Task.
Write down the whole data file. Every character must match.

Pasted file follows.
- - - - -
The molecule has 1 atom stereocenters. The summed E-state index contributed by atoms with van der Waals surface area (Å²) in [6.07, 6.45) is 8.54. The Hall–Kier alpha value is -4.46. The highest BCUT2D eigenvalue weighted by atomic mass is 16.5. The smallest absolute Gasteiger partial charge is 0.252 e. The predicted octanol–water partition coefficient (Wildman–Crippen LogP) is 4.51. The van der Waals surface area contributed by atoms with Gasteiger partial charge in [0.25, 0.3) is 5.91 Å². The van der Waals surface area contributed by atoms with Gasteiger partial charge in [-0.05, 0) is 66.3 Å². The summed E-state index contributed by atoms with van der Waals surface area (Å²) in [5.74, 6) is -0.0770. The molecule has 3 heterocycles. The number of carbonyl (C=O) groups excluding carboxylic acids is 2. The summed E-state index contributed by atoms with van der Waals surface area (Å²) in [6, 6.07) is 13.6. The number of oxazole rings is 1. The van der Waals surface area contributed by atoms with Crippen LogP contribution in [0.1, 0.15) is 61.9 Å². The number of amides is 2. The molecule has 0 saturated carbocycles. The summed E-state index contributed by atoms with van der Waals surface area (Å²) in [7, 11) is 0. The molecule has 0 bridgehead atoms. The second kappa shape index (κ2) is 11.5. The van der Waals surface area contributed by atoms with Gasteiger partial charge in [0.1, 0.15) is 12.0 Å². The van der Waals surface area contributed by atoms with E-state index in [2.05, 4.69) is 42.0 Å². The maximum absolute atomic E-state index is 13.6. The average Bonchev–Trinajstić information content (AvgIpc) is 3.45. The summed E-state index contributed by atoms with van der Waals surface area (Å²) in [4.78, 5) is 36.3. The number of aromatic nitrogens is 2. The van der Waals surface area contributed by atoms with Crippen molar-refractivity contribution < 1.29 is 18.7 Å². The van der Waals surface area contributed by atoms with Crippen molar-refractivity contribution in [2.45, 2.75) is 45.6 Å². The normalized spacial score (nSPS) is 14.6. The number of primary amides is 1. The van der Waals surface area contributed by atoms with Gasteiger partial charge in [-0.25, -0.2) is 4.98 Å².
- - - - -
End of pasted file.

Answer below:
The molecule has 1 atom stereocenters. The summed E-state index contributed by atoms with van der Waals surface area (Å²) in [6.07, 6.45) is 8.54. The Hall–Kier alpha value is -4.46. The highest BCUT2D eigenvalue weighted by atomic mass is 16.5. The smallest absolute Gasteiger partial charge is 0.252 e. The predicted octanol–water partition coefficient (Wildman–Crippen LogP) is 4.51. The van der Waals surface area contributed by atoms with Gasteiger partial charge in [0.25, 0.3) is 5.91 Å². The van der Waals surface area contributed by atoms with Gasteiger partial charge in [-0.05, 0) is 66.3 Å². The summed E-state index contributed by atoms with van der Waals surface area (Å²) in [5.74, 6) is -0.0770. The molecule has 3 heterocycles. The number of carbonyl (C=O) groups excluding carboxylic acids is 2. The summed E-state index contributed by atoms with van der Waals surface area (Å²) in [6, 6.07) is 13.6. The number of oxazole rings is 1. The van der Waals surface area contributed by atoms with Crippen LogP contribution in [0.1, 0.15) is 61.9 Å². The number of amides is 2. The molecule has 0 saturated carbocycles. The summed E-state index contributed by atoms with van der Waals surface area (Å²) in [7, 11) is 0. The molecule has 0 bridgehead atoms. The second kappa shape index (κ2) is 11.5. The van der Waals surface area contributed by atoms with Gasteiger partial charge in [0.1, 0.15) is 12.0 Å². The van der Waals surface area contributed by atoms with E-state index in [2.05, 4.69) is 42.0 Å². The maximum absolute atomic E-state index is 13.6. The average Bonchev–Trinajstić information content (AvgIpc) is 3.45. The summed E-state index contributed by atoms with van der Waals surface area (Å²) in [4.78, 5) is 36.3. The number of aromatic nitrogens is 2. The van der Waals surface area contributed by atoms with Crippen molar-refractivity contribution < 1.29 is 18.7 Å². The van der Waals surface area contributed by atoms with Crippen molar-refractivity contribution in [2.45, 2.75) is 45.6 Å². The normalized spacial score (nSPS) is 14.6. The number of primary amides is 1. The van der Waals surface area contributed by atoms with Gasteiger partial charge in [-0.25, -0.2) is 4.98 Å².